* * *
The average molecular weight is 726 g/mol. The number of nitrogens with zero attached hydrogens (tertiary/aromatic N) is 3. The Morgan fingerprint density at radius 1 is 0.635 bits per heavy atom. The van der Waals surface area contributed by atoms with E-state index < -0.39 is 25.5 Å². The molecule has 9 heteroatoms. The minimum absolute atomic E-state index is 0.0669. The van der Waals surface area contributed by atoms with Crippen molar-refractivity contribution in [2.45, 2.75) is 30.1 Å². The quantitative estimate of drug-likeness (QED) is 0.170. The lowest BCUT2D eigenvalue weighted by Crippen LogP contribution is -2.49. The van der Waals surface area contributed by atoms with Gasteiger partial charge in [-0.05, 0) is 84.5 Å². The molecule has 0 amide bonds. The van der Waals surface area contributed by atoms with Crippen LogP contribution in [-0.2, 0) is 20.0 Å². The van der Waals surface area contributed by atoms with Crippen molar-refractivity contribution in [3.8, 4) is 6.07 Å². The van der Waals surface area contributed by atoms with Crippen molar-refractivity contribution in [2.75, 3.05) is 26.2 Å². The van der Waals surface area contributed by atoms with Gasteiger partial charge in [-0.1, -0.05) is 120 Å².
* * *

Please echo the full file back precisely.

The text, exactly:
The average molecular weight is 726 g/mol. The number of nitrogens with zero attached hydrogens (tertiary/aromatic N) is 3. The Morgan fingerprint density at radius 1 is 0.635 bits per heavy atom. The van der Waals surface area contributed by atoms with E-state index < -0.39 is 25.5 Å². The molecule has 9 heteroatoms. The minimum absolute atomic E-state index is 0.0669. The van der Waals surface area contributed by atoms with Crippen molar-refractivity contribution in [2.45, 2.75) is 30.1 Å². The quantitative estimate of drug-likeness (QED) is 0.170. The lowest BCUT2D eigenvalue weighted by Crippen LogP contribution is -2.49. The van der Waals surface area contributed by atoms with Gasteiger partial charge in [-0.05, 0) is 84.5 Å². The molecule has 0 amide bonds. The van der Waals surface area contributed by atoms with Crippen LogP contribution in [-0.2, 0) is 20.0 Å². The van der Waals surface area contributed by atoms with Crippen molar-refractivity contribution in [3.8, 4) is 6.07 Å². The van der Waals surface area contributed by atoms with Crippen molar-refractivity contribution in [2.75, 3.05) is 26.2 Å². The van der Waals surface area contributed by atoms with Gasteiger partial charge in [-0.1, -0.05) is 120 Å².